Patrol is covered by a 5-year, unlimited-kilometre warranty with service intervals every six
months or 10,000km.

At an average of 20,000km per year that brings the total service cost to $5482.

Looks: 7.5/10
Performance: 8/10
Safety: 8/10
Thirst: 5/10
Practicality: 7/10
Comfort: 8/10
Tech: 8/10
Value: 8/10
Overall: 7.4/10

Patrol Ti: $89,599
Patrol Ti-L: $103,199
Note: These prices do not include dealer or government charges. Contact your local
Nissan dealer for drive-away prices.

SPECIFICATIONS (Nissan Patrol Ti-L 5.6-litre five-door wagon)

Capacity: 5.552 litres
Configuration: V8
Maximum Power: 298 kW @ 5800 rpm
Maximum Torque: 560 Nm @ 4000 rpm
Fuel type: Premium unleaded petrol
Combined Cycle (ADR 81/01): 14.4 litres per 100 km
CO2 emissions 334 g/km

Drivetrain: Seven-speed automatic with high and low range four-wheel drive

Length: 5165 mm
Width: 1995 mm
Height: 1940 mm
Wheelbase: 3080 mm
Kerb weight: 2746 kg
Fuel Tank Capacity: 140 litres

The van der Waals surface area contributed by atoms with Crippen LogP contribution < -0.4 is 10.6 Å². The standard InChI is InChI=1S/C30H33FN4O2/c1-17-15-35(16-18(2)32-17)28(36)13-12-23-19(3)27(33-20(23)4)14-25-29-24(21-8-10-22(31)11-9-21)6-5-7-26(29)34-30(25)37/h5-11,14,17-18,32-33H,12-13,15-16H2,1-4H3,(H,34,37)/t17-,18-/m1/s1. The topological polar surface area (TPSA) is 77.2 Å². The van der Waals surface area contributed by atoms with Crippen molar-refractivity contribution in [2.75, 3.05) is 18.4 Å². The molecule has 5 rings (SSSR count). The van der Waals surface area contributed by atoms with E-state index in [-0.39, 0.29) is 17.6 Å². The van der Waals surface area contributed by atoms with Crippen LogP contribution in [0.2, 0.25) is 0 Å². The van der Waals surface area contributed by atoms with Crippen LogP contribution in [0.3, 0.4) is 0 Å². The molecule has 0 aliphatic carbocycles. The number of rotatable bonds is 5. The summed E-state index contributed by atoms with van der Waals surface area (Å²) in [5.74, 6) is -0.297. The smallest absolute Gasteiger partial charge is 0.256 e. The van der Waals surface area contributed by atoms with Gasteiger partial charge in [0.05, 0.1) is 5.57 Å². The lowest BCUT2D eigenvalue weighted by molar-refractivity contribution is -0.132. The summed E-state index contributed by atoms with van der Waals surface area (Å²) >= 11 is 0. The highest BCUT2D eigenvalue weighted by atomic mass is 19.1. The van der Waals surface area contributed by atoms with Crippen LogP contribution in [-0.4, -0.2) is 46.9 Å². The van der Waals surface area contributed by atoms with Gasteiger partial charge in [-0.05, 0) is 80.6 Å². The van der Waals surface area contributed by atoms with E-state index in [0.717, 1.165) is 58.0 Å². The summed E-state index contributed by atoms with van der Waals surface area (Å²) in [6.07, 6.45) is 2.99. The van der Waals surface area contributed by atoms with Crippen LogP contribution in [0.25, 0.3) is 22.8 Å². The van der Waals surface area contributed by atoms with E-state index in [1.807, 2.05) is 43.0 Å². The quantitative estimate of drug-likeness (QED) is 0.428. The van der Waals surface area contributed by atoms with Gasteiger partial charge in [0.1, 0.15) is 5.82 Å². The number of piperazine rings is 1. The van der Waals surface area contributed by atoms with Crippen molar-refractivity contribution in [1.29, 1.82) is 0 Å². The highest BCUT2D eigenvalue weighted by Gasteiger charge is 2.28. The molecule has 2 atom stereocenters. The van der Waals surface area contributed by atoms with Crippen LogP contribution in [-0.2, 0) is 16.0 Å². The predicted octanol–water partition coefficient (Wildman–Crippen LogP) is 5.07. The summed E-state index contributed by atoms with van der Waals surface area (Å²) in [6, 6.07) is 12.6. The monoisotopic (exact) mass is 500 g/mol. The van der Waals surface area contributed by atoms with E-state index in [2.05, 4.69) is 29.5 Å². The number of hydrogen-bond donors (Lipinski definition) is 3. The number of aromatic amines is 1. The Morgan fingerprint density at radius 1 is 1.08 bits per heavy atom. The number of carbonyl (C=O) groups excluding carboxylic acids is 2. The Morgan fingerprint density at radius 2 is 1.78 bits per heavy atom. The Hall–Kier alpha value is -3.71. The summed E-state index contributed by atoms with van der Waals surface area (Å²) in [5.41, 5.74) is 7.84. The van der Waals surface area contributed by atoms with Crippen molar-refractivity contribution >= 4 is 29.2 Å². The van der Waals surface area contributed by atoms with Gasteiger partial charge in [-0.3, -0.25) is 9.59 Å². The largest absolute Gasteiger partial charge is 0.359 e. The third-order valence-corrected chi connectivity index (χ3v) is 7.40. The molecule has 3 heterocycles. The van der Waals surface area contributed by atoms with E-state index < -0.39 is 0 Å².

Turning circle: 12.5 metres

Front: Ventilated disc
Rear: Ventilated disc

Five years / unlimited kilometres


About Chris Riley

Chris Riley has been a journalist for 40 years. He has spent half of his career as a writer, editor and production editor in newspapers, the rest of the time driving and writing about cars both in print and online. His love affair with cars began as a teenager with the purchase of an old VW Beetle, followed by another Beetle and a string of other cars on which he has wasted too much time and money. A self-confessed geek, he’s not afraid to ask the hard questions - at the risk of sounding silly.